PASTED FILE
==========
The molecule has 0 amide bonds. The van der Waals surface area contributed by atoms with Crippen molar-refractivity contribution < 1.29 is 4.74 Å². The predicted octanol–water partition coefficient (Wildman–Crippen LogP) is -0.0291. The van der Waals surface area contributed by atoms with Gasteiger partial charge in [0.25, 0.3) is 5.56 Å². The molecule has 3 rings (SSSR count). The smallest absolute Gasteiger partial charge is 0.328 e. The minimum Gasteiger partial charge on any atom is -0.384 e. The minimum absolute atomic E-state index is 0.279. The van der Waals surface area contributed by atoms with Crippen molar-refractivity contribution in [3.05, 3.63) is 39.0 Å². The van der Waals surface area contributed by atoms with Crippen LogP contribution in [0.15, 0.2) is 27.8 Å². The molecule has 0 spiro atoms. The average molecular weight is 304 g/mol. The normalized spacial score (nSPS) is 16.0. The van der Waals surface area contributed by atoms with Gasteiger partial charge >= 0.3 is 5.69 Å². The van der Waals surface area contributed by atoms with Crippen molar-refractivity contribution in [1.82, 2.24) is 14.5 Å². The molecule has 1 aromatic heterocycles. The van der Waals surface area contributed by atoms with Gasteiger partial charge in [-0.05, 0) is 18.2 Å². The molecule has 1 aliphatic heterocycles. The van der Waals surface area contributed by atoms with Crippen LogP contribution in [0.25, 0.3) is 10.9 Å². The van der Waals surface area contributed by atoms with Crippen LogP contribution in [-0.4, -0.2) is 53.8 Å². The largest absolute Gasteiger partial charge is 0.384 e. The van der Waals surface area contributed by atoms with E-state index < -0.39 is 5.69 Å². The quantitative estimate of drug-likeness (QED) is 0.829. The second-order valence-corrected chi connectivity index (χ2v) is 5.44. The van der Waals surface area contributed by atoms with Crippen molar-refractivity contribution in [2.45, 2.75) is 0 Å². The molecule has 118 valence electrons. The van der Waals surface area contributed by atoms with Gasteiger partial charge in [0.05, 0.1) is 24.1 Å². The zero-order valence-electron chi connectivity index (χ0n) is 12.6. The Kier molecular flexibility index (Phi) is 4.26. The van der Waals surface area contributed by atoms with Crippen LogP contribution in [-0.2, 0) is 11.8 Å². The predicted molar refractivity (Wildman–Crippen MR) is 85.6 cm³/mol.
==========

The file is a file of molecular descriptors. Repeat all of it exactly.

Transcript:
The molecule has 0 amide bonds. The van der Waals surface area contributed by atoms with Crippen molar-refractivity contribution < 1.29 is 4.74 Å². The predicted octanol–water partition coefficient (Wildman–Crippen LogP) is -0.0291. The van der Waals surface area contributed by atoms with Gasteiger partial charge in [0.25, 0.3) is 5.56 Å². The molecule has 3 rings (SSSR count). The smallest absolute Gasteiger partial charge is 0.328 e. The minimum Gasteiger partial charge on any atom is -0.384 e. The minimum absolute atomic E-state index is 0.279. The van der Waals surface area contributed by atoms with Crippen molar-refractivity contribution in [3.05, 3.63) is 39.0 Å². The van der Waals surface area contributed by atoms with Crippen LogP contribution in [0.15, 0.2) is 27.8 Å². The molecule has 0 spiro atoms. The average molecular weight is 304 g/mol. The normalized spacial score (nSPS) is 16.0. The van der Waals surface area contributed by atoms with Gasteiger partial charge >= 0.3 is 5.69 Å². The van der Waals surface area contributed by atoms with Crippen molar-refractivity contribution in [1.82, 2.24) is 14.5 Å². The molecule has 1 aromatic heterocycles. The van der Waals surface area contributed by atoms with Gasteiger partial charge in [-0.05, 0) is 18.2 Å². The molecule has 1 aliphatic heterocycles. The van der Waals surface area contributed by atoms with Crippen LogP contribution in [0.25, 0.3) is 10.9 Å². The van der Waals surface area contributed by atoms with Crippen LogP contribution in [-0.4, -0.2) is 53.8 Å². The largest absolute Gasteiger partial charge is 0.384 e. The van der Waals surface area contributed by atoms with E-state index < -0.39 is 5.69 Å². The quantitative estimate of drug-likeness (QED) is 0.829. The second-order valence-corrected chi connectivity index (χ2v) is 5.44. The van der Waals surface area contributed by atoms with Crippen molar-refractivity contribution in [2.45, 2.75) is 0 Å². The molecule has 118 valence electrons. The van der Waals surface area contributed by atoms with Gasteiger partial charge in [0.05, 0.1) is 24.1 Å². The zero-order valence-electron chi connectivity index (χ0n) is 12.6. The Kier molecular flexibility index (Phi) is 4.26. The van der Waals surface area contributed by atoms with Crippen LogP contribution in [-0.2, 0) is 11.8 Å². The predicted molar refractivity (Wildman–Crippen MR) is 85.6 cm³/mol.